Really, though, the only performance that I found myself happy to have watched was Elisabeth Moss in the small role of Masha, daughter of the farm's caretaker; she is the only cast member (along with Dennehy, maybe) who gets what "naturalism" means, and she generally feels like she's saying lines, not reciting them. She's definitely the only cast member to have taken to heart the old cliché that the right way to play Chekhov is as comedy, and her mordant, self-aware cynicism is easily the best thing in the entire movie.

Setting aside the performances, though - setting aside that little tiny part of a Chekhov adaptation - and we're still stuck with the utterly terrible way that Karam and Mayer have elected to open up the play. The film opens with a stupidly bold gesture, placing the beginning of Act IV as a little tease and then flashing back three years to the beginning of Act I (when the action rolls back to Act IV, it is repeated in its entirety, though not always from the same  POV). This is a trite screenwriting trick that lost its appeal many years ago; to see it forced atop the carefully-managed structure of a Chekhov play is purely ugly, and does nothing but the sluggish film feel even more bloated and slow (not a bad trick for something that runs a total of 98 minutes). Later, Karam endeavors to cut the action into "scenes", either by chopping long dialogue sequences into little chunks, or by hopping between locations in the middle of conversations; neither of these work very well, and the former approach in particular has the dreadful effect of killing the flow of dialogue and the thoughts of the characters.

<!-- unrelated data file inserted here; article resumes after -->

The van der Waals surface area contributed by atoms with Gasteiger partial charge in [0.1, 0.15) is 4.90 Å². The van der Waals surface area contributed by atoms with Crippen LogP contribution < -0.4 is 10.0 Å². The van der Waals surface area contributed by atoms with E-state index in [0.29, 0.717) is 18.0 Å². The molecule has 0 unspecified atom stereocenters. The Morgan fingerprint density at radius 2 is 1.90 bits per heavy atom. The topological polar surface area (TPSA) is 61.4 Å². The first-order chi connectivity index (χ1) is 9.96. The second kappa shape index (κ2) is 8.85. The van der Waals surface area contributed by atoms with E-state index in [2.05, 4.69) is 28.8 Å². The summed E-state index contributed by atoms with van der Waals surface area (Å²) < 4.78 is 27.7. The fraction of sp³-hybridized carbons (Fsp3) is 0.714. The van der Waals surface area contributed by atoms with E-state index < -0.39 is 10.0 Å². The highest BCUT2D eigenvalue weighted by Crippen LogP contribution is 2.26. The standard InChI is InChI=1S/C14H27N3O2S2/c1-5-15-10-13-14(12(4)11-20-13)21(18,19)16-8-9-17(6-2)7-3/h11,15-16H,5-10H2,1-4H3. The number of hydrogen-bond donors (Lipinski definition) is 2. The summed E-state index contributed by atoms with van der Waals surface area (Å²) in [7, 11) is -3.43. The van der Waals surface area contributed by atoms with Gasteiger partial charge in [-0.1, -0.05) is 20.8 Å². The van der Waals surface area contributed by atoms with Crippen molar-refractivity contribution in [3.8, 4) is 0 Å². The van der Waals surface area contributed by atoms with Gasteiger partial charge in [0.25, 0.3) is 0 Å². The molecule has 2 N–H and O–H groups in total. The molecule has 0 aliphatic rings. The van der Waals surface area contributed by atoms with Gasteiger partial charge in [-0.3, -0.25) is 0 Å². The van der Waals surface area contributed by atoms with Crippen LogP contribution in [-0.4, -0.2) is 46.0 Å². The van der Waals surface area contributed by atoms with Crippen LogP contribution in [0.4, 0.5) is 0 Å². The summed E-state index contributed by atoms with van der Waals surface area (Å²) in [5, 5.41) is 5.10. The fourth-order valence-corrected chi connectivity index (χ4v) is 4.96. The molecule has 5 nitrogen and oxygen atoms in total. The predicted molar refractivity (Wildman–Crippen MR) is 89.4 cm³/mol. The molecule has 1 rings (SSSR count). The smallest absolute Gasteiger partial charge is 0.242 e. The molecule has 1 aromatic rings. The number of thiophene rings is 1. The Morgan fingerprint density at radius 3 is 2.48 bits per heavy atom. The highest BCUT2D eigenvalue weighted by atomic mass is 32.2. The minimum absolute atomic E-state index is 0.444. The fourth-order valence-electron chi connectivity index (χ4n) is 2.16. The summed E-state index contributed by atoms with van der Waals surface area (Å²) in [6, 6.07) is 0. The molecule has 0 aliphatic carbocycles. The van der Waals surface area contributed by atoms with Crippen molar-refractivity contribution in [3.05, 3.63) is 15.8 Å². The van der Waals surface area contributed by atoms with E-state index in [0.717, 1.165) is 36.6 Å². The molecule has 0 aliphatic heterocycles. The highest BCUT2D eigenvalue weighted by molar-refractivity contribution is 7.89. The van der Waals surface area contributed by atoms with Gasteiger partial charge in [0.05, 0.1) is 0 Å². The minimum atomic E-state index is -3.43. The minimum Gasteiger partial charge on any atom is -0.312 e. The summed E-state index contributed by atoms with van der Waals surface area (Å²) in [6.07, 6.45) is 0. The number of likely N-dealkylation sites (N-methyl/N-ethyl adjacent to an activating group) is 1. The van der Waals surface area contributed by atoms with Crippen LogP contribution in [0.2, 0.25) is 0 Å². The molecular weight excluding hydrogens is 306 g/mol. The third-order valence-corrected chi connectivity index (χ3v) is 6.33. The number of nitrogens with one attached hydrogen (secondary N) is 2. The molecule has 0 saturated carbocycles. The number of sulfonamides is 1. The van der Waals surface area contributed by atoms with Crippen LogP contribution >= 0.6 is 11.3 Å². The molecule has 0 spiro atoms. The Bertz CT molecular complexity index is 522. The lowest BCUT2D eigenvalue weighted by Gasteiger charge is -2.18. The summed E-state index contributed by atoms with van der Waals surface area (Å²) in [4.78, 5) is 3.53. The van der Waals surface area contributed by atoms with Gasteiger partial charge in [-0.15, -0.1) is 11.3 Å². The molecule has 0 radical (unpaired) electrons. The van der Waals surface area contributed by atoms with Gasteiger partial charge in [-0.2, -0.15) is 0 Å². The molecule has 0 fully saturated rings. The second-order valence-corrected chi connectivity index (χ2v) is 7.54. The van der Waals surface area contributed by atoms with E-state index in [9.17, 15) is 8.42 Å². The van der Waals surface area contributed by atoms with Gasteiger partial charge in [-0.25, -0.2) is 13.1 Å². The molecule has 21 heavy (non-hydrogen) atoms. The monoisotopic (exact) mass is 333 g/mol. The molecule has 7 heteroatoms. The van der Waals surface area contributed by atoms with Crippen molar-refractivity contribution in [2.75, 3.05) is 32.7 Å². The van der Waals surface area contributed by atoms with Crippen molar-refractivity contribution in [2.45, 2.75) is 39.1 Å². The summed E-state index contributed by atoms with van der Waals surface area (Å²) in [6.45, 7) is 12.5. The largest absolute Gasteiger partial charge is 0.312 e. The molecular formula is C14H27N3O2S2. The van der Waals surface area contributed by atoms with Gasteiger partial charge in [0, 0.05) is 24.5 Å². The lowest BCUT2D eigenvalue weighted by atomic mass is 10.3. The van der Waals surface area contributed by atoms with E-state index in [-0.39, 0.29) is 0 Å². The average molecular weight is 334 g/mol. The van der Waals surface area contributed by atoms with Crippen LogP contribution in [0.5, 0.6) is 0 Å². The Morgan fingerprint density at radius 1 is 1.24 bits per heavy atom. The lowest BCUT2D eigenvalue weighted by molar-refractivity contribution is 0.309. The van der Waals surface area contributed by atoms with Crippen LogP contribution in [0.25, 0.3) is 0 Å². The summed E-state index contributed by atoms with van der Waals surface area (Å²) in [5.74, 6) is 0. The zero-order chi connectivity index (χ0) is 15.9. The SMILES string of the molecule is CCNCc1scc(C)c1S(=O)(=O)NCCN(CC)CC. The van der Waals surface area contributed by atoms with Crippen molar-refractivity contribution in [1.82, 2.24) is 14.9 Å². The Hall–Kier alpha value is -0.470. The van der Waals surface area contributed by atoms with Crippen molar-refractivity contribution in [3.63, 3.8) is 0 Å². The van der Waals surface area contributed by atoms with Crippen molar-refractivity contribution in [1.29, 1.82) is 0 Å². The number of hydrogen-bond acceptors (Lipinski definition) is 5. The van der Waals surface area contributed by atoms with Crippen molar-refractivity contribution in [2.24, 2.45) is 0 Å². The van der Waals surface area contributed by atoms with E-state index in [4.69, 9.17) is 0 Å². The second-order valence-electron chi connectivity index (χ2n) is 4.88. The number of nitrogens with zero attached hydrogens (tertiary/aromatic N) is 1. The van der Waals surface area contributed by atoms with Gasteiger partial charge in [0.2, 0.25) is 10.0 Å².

Basically, we never get any feeling of what's going on in the characters' heads, either because the pacing and structure leave them all feeling a bit dazed and lost, or because the performers tend to remain locked into the most superficial treatment of most of their lines. This is the worst kind of tepid middlebrow mediocrity, and the fact that it was shot in 2015 and only released in 2018, despite having an apparent surefire awards-baiting role for Bening, means exactly what it sounds like it means: this is boring, forgettable sludge, much closer to the worst possible version of itself than the best.